By Rob Nikolewski │ New Mexico Watchdog
The “Elephant Man” has won another round in court against the Albuquerque Public School Board.
On Monday, a federal judge rejected a motion by the board to reconsider an earlier ruling in favor of Ched MacQuigg, a former APS shop teacher who has harshly criticized the board and twice wore an elephant mask at meetings to protest what he says is the board’s infringing on his free speech rights.
“There being neither an intervening change in the law, new evidence previously unavailable, nor a demonstration of clear error in the Court’s (previous) ruling … defendants’ motions for reconsideration … are denied,” Chief U.S. District Judge M. Christina Armijo said in a terse ruling.
The ruling keeps in place Armijo’s decision earlier this year, granting MacQuigg a preliminary injunction that ruled the board had no right to keep him out of its public meetings.
“They want the public forum to be according to their rules, which means they’re never made to feel uncomfortable about anything,” MacQuigg said. “They’ve said a number of times that if you want to stand up at a public forum and praise them, there’s no problem, even praising them by name. But if you want to criticize them, you’re not allowed to.”
School board member and attorney Martin Esquivel banned MacQuigg from board meetings in 2010. It’s unclear whether APS will appeal the injunction. New Mexico Watchdog left messages with Esquivel on Tuesday and Wednesday, but didn’t receive a response.
After Armijo ruled against the board in March, Esquivel told the Albuquerque Journal, “I have never disagreed more with a legal opinion in my 25 years of practicing law.”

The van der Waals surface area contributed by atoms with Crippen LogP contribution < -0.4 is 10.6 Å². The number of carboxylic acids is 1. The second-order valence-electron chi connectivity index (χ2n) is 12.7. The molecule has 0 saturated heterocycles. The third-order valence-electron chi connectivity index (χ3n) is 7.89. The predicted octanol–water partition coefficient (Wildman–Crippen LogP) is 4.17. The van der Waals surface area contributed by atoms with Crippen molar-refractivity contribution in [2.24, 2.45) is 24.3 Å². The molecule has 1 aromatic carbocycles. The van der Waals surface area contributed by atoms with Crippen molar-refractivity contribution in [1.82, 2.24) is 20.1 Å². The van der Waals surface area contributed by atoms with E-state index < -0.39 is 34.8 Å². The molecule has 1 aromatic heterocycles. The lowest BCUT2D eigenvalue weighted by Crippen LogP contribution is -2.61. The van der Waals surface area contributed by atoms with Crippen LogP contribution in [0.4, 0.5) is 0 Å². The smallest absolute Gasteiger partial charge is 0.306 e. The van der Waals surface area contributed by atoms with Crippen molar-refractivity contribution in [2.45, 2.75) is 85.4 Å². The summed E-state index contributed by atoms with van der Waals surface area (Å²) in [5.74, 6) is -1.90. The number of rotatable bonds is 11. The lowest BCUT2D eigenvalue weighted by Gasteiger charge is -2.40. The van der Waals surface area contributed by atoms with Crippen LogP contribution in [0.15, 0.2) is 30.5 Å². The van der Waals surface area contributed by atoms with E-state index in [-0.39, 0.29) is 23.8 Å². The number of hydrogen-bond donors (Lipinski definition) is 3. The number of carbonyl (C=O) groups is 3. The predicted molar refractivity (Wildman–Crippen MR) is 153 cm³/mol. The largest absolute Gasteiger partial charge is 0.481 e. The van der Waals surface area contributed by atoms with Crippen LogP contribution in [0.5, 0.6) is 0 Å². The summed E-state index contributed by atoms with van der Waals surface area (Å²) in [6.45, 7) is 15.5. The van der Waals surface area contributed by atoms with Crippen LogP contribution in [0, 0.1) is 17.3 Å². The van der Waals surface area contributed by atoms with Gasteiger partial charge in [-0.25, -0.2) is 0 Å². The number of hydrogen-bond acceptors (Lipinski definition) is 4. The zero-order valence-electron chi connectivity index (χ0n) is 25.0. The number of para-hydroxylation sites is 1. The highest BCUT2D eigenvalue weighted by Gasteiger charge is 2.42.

MacQuigg has filed a lawsuit against APS and says the board is wasting taxpayers’ money fighting the case.
“They could have settled this about three years and settled for about 20 grand but they decided to engage in this litigation,” MacQuigg said.
Earlier this year, APS communications specialist Johanna King told New Mexico Watchdog the school district had spent “about $250,000.” But that was prior to filing the motion to reconsider.
“If they go to trial on this, they’re going to add another half million to the taxpayers’ tab,” MacQuigg said in a telephone interview Tuesday.
MacQuigg’s wrangling with the board started in 2006, when MacQuigg accused board members of not living up to the spirit of an APS curriculum called “Character Counts,” which has since been phased out.
Esquivel and other board members accused MacQuigg of speaking out of turn and interrupting meetings. They also said MacQuigg made personal attacks and, in papers filed with Armijo, worried MacQuigg was a “ticking time bomb.”
At two meetings, MacQuigg wore an elephant mask because he believed the board was ignoring him and said the mask represented the “elephant in the room.”
Three years ago, MacQuigg was physically escorted out of one board meeting.
But in March, Armijo ruled the board was out of line.
MacQuigg may have “exhibited idiosyncratic behaviors,” but the public “has an interest in seeing public meetings conducted in a manner that respects attendees’ First Amendment rights,” Armijo said in her March 31 decision.
Monday’s ruling comes on the heels of the APS board approving a $350,000 buyout for Winston Brooks, who is resigning after six years as APS superintendent. The agreement with Brooks has received criticism because its details haven’ t been released to the public.